- Make connections using steel bolts, not solder, to better withstand the heat of a lightning strike.
After passing the exam, the FCC will grant you an operator/primary station license. Anyone or any age can take the exam and be granted a license, except for representatives of a foreign government. As long as your name shows up on the ULS database, you are free to participate.
The license is valid for 10 years. If you forget to renew, you may be asked to retake the test.
If you are unable to be reached by email at any point after passing your exam, your license can be revoked or suspended.
You must provide station identification by transmitting your callsign at least once every 10 minutes and at the end of each communication. When doing so, you can always use Morse code, or the way you normally communication in the mode you are currently using.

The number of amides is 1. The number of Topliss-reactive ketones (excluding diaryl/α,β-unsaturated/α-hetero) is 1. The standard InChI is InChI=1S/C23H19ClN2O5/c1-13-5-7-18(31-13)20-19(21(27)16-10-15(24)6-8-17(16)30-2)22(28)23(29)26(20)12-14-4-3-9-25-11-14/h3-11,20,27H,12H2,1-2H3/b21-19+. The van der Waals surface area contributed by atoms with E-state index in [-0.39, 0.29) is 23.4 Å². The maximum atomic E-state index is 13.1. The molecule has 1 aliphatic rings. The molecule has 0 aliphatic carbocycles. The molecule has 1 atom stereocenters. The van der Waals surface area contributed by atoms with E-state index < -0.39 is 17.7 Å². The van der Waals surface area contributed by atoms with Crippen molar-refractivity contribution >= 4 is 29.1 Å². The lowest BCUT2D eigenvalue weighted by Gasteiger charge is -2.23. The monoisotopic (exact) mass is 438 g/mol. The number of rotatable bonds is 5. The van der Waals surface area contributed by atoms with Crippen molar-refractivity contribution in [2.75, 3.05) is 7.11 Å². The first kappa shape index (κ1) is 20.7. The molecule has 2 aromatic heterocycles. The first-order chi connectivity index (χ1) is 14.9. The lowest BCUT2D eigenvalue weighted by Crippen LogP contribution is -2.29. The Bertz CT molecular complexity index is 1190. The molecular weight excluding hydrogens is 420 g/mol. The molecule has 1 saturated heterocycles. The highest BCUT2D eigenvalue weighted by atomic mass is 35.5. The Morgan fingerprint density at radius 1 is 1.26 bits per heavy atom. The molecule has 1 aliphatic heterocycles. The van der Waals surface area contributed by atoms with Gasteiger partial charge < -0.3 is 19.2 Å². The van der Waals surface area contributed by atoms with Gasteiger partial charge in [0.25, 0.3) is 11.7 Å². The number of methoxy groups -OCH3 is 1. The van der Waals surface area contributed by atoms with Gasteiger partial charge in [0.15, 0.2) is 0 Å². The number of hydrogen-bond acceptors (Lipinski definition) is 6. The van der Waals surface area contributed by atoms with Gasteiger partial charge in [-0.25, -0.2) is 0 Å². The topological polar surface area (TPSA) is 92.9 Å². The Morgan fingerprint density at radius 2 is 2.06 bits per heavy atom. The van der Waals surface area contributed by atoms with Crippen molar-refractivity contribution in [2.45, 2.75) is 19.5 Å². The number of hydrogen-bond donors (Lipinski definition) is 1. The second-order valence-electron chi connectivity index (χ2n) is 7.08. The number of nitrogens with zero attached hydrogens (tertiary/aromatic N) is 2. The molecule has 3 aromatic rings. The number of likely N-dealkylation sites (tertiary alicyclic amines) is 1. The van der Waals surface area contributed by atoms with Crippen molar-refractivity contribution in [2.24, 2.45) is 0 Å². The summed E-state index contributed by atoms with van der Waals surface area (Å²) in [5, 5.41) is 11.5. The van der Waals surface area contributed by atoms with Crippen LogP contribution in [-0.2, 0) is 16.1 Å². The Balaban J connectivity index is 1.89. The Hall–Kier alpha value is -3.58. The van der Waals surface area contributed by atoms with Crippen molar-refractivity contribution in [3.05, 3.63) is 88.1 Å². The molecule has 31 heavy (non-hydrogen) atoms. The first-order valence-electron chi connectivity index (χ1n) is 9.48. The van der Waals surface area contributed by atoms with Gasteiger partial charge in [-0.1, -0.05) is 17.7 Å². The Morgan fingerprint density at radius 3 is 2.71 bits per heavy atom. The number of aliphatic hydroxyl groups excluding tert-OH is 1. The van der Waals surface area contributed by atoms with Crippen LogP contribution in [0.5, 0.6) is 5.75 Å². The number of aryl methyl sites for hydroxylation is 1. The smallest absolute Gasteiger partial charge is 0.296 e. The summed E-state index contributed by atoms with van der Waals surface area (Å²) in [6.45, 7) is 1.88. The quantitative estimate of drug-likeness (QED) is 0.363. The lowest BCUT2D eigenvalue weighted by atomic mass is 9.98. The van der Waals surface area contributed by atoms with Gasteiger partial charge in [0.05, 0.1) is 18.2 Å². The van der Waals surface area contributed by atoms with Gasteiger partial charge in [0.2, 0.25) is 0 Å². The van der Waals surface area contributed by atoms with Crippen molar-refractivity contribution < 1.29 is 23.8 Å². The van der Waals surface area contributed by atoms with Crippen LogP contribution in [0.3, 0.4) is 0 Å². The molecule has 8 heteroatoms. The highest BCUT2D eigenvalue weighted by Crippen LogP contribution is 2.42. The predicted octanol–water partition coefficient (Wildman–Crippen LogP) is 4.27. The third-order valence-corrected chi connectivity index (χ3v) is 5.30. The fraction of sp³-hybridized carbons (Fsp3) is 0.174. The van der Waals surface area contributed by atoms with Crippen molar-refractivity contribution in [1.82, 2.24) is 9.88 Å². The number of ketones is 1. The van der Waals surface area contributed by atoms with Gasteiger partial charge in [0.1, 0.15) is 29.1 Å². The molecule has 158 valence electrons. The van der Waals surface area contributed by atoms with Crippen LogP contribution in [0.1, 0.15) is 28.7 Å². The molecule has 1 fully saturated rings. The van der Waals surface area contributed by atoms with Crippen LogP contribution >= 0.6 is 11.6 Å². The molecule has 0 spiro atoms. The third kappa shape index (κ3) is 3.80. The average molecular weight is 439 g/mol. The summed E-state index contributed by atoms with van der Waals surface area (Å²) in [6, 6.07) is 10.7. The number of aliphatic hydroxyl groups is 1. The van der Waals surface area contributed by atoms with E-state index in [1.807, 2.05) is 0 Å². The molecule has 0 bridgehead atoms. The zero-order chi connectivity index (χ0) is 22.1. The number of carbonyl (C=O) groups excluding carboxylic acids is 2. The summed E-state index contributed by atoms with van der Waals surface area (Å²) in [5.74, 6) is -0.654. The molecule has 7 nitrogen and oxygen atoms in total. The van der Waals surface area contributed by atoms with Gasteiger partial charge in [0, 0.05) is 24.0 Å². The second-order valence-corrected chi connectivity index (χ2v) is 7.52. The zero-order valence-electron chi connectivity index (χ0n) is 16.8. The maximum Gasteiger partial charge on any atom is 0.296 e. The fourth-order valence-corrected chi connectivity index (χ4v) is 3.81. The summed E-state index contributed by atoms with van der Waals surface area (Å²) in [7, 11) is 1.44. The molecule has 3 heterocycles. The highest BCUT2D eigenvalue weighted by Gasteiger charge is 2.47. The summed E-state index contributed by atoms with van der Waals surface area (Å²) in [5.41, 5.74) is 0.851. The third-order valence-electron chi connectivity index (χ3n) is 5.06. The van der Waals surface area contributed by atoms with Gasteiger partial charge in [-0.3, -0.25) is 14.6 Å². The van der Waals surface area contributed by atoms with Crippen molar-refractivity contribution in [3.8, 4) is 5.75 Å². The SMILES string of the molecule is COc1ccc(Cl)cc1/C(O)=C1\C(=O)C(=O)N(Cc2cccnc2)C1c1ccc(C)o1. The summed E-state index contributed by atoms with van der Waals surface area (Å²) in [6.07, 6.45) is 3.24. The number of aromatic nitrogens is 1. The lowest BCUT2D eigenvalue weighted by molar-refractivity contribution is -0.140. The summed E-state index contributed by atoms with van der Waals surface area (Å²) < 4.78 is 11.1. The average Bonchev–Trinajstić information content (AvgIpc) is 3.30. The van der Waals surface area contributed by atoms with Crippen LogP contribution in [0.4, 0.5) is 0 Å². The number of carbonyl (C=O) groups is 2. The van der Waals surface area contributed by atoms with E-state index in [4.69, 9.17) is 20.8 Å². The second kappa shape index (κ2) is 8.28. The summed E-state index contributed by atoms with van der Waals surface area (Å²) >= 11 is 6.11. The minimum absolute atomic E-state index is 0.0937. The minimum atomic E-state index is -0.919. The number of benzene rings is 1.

When using voice to communicate, you are encouraged to use the NATO phonetic alphabet, though many use alternate words. As long as you say it in English, and it's clear what it means, you have met the legal requirement.
When using another callsign in a message, always start with the other callsign first.
The rules always apply.
Every country enforces specific formats for callsigns. The US formats always start with W, K, N, or AA through AL, consist of one or two letters followed by a digit and then one to three additional letters. They are issued sequentially, but you can opt for a "vanity" callsign if desired.
Technician and General class operators can only use 1x3 and 2x3 calls.
Amateur Radio Club
An amateur radio club with at least four members can apply for their own callsign. The trustee is the person who contacts the FCC regarding the club. When members use the club station, they use the club's callsign.